Cognitive emotional behavioral therapy

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What is cognitive emotional behavioral therapy (CEBT)?

Cognitive emotional behavioral therapy (CEBT) is a hybrid form of therapy used to treat eating disorders that borrows methods and philosophies from both cognitive behavioral therapy (CBT) and dialectical behavior therapy (DBT). (1)

Cognitive emotional behavioral therapy works to help prepare patients for the more emotionally challenging aspects of therapy. It is frequently prescribed as a “pre-treatment” for patients. (1) At its core, CBT teaches patients about their emotions, using a range of techniques to help people gain more awareness of their feelings and learn to better manage them.

CEBT incorporates a number of strategies to help people restructure their behavioral patterns. Methods can include mindfulness meditations, experiential exercises, and other tactics to help instill motivation to change. (2)

The intention is to dig out the issue of disordered eating from the root, while planting the seeds that will blossom into new, healthier eating behaviors. The potential for such a powerful transition is why cognitive emotional behavioral therapy is often engaged for deep-seated, difficult, and potentially dangerous cases, like eating disorders.

How to treat eating disorders with cognitive emotional behavioral therapy (CEBT)

Cognitive emotional behavioral therapy is considered a pre-treatment for many people, but for those struggling with eating disorders, it’s often the primary course of therapy. That’s because the method includes a few modalities that are particularly well-suited to address the underlying conditions of many eating disorders.

How are eating disorders treated with CEBT?

CEBT operates under the general philosophy, “knowledge is power.” It strives to shed light on the emotional reactions people have around food and eating, proposing that these responses are the first signs of oncoming harmful behavior, and, if prepared, a person may be able to control them. The idea is that managing these emotional responses in a healthier way will lead to healthier thoughts (cognitive) and actions (behavior). 

But before people can regulate their reactions, they have to understand them. With that in mind, CEBT works to teach people struggling with eating disorders what these emotions might look like, how they might feel, and where they might come from. 

When used to treat eating disorders, cognitive emotional behavioral therapy typically breaks those lessons down into four stages: (3)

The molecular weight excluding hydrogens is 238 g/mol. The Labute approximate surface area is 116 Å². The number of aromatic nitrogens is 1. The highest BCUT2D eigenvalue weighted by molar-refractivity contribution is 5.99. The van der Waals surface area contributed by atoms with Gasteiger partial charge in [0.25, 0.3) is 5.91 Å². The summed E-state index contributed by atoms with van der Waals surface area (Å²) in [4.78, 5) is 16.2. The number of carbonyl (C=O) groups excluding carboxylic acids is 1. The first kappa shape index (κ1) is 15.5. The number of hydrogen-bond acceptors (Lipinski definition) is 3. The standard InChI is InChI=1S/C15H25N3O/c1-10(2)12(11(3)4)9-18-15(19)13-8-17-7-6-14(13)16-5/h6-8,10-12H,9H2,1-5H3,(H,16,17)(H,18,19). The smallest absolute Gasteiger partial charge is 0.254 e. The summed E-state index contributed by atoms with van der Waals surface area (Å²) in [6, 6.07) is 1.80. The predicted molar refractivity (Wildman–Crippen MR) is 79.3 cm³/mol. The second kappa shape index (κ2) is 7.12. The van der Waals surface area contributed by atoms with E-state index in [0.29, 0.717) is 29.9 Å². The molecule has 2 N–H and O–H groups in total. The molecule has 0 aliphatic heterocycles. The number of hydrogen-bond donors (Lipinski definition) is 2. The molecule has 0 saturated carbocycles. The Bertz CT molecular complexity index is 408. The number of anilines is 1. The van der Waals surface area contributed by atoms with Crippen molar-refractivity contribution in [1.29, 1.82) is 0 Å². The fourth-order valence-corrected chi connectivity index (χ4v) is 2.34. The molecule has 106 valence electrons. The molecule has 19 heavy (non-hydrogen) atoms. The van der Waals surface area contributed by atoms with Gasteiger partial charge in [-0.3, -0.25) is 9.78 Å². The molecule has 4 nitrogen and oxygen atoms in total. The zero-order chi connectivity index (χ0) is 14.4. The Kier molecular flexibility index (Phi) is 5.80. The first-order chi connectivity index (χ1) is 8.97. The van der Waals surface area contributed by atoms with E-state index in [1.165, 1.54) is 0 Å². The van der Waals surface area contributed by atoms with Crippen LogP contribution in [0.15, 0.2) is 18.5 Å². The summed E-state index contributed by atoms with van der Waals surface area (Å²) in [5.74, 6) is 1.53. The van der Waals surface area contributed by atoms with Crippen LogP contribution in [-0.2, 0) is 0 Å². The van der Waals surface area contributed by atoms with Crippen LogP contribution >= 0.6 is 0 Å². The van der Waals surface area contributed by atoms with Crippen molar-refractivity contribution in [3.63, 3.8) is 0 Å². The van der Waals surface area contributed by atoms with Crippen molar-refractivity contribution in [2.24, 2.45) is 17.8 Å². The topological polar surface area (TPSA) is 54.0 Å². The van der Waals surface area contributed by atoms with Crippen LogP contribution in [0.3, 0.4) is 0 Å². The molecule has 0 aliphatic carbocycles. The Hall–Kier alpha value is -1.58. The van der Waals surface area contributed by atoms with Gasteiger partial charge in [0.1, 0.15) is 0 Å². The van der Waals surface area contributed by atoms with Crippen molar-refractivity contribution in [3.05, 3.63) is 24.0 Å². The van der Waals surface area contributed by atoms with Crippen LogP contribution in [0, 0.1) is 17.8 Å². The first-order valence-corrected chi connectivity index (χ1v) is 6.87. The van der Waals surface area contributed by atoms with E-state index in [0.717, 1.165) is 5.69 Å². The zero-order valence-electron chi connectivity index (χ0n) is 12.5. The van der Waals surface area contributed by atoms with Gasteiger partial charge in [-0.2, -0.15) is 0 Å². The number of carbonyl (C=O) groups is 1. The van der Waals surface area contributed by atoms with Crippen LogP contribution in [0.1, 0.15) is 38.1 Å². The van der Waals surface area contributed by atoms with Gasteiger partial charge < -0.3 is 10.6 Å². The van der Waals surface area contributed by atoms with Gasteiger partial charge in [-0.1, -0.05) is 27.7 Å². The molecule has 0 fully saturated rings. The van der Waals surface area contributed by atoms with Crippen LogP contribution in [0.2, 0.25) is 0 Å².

• Background: Patients’ own personal histories are taken into account first, and they’re also given a bigger picture perspective on how their eating disorder may be perceived or stigmatized in society.
  • Self-awareness development: Patients will then explore their own histories for behavioral patterns related to their eating disorder.
  • Emotional recognition: Once patients are familiar with their own patterns, the work begins to help them recognize the emotions driving them. Patients also examine the relationship between emotions and eating behavior, body image, and self-esteem.
  • Initiating change: Once patients are aware of the emotional mechanisms behind their condition, they’re given strategies for how to better manage them.

This education is considered the foundational step toward sustainable change. The goal of CEBT is to give people struggling with eating disorders the tools to both recover from their condition and manage a lifelong recovery.

What to expect in cognitive emotional behavioral therapy (CEBT)?

Like cognitive behavioral therapy, CEBT typically follows a more structured format. Patients start out with a number of sessions over a period of time, and with a fixed set of goals. The sessions can be one-on-one or take place in a group setting.

Also, like CBT, cognitive emotional behavioral therapy typically asks patients to bring some work home with them. These “homework” assignments involve practicing many of the methods patients are taught to recognize and regulate emotions, including journaling, meal planning, and exposure to feared foods. (4)

Aspects of other forms of therapy may also be included, such as: (2)

  • Dialectical behavior therapy (DBT), which focuses on creating positive change
  • Acceptance and commitment therapy (ACT), which focuses on how to deal with unpleasant emotions and experiences without using defense mechanisms or unhealthy patterns
  • Mindfulness and meditation, which is used to lower stress levels and increase awareness of both self and environment

Patients are taught how to practice these lessons through role playing exercises, participating in games or puzzles that might help reinforce new perspectives, or breathing exercises.

Evaluating cognitive emotional behavioral therapy (CEBT) as an effective eating disorder treatment

No form of therapy is perfect, but there are several benefits to CEBT and to back them up.

What are the benefits of cognitive emotional behavioral therapy (CEBT)?

Cognitive emotional behavioral therapy has been found to be one of the most potent tools for eating disorder recovery.

Having greater awareness of emotions and emotional reactions has been found to help with many difficulties, including anxiety and depression, which often come hand-in-hand with eating disorders. (5)